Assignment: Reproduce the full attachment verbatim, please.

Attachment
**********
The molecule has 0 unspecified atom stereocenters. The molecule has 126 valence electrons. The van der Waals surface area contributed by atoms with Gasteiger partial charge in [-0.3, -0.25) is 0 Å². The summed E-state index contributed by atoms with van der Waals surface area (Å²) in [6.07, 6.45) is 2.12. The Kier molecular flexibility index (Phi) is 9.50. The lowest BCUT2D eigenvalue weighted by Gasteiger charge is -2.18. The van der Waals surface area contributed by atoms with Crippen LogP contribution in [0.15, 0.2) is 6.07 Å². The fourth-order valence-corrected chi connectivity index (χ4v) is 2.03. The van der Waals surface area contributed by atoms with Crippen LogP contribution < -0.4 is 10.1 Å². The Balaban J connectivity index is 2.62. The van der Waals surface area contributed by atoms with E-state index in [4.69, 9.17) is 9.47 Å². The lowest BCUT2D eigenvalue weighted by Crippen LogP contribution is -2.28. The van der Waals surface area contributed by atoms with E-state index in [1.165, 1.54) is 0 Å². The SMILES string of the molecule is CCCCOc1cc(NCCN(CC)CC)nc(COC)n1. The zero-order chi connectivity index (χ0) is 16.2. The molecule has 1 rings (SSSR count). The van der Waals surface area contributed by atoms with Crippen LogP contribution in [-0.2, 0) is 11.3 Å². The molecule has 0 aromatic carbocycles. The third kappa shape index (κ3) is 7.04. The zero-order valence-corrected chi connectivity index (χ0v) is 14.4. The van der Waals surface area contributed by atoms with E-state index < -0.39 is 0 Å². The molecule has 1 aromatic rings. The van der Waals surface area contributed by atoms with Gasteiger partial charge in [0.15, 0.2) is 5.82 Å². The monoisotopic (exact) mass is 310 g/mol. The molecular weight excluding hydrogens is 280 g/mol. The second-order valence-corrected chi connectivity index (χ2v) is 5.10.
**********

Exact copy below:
The molecule has 0 unspecified atom stereocenters. The molecule has 126 valence electrons. The van der Waals surface area contributed by atoms with Gasteiger partial charge in [-0.3, -0.25) is 0 Å². The summed E-state index contributed by atoms with van der Waals surface area (Å²) in [6.07, 6.45) is 2.12. The Kier molecular flexibility index (Phi) is 9.50. The lowest BCUT2D eigenvalue weighted by Gasteiger charge is -2.18. The van der Waals surface area contributed by atoms with Crippen LogP contribution in [0.15, 0.2) is 6.07 Å². The fourth-order valence-corrected chi connectivity index (χ4v) is 2.03. The van der Waals surface area contributed by atoms with Crippen LogP contribution < -0.4 is 10.1 Å². The Balaban J connectivity index is 2.62. The van der Waals surface area contributed by atoms with E-state index in [4.69, 9.17) is 9.47 Å². The lowest BCUT2D eigenvalue weighted by Crippen LogP contribution is -2.28. The van der Waals surface area contributed by atoms with E-state index in [1.165, 1.54) is 0 Å². The SMILES string of the molecule is CCCCOc1cc(NCCN(CC)CC)nc(COC)n1. The zero-order chi connectivity index (χ0) is 16.2. The molecule has 1 rings (SSSR count). The van der Waals surface area contributed by atoms with Crippen LogP contribution in [-0.2, 0) is 11.3 Å². The molecule has 0 aromatic carbocycles. The third kappa shape index (κ3) is 7.04. The zero-order valence-corrected chi connectivity index (χ0v) is 14.4. The van der Waals surface area contributed by atoms with E-state index < -0.39 is 0 Å². The molecule has 1 aromatic rings. The van der Waals surface area contributed by atoms with Gasteiger partial charge in [0.15, 0.2) is 5.82 Å². The monoisotopic (exact) mass is 310 g/mol. The molecular weight excluding hydrogens is 280 g/mol. The second-order valence-corrected chi connectivity index (χ2v) is 5.10.